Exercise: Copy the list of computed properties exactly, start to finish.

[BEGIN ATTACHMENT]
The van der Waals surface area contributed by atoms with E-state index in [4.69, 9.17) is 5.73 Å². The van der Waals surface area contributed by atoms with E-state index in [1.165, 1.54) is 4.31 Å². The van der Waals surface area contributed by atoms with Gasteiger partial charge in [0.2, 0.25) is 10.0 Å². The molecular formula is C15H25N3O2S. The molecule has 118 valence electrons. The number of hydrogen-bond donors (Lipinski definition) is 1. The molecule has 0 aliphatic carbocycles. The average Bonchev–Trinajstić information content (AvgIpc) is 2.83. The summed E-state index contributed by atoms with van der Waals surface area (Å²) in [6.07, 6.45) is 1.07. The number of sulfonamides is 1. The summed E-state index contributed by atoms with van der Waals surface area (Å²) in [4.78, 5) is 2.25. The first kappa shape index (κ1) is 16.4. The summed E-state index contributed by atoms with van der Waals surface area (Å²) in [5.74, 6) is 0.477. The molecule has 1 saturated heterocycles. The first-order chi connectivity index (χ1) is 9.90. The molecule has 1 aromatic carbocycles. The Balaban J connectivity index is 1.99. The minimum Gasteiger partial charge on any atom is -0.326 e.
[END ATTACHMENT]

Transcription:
The van der Waals surface area contributed by atoms with E-state index in [4.69, 9.17) is 5.73 Å². The van der Waals surface area contributed by atoms with E-state index in [1.165, 1.54) is 4.31 Å². The van der Waals surface area contributed by atoms with Gasteiger partial charge in [0.2, 0.25) is 10.0 Å². The molecular formula is C15H25N3O2S. The molecule has 118 valence electrons. The number of hydrogen-bond donors (Lipinski definition) is 1. The molecule has 0 aliphatic carbocycles. The average Bonchev–Trinajstić information content (AvgIpc) is 2.83. The summed E-state index contributed by atoms with van der Waals surface area (Å²) in [6.07, 6.45) is 1.07. The number of sulfonamides is 1. The summed E-state index contributed by atoms with van der Waals surface area (Å²) in [4.78, 5) is 2.25. The first kappa shape index (κ1) is 16.4. The summed E-state index contributed by atoms with van der Waals surface area (Å²) in [5.74, 6) is 0.477. The molecule has 1 saturated heterocycles. The first-order chi connectivity index (χ1) is 9.90. The molecule has 1 aromatic carbocycles. The Balaban J connectivity index is 1.99. The minimum Gasteiger partial charge on any atom is -0.326 e.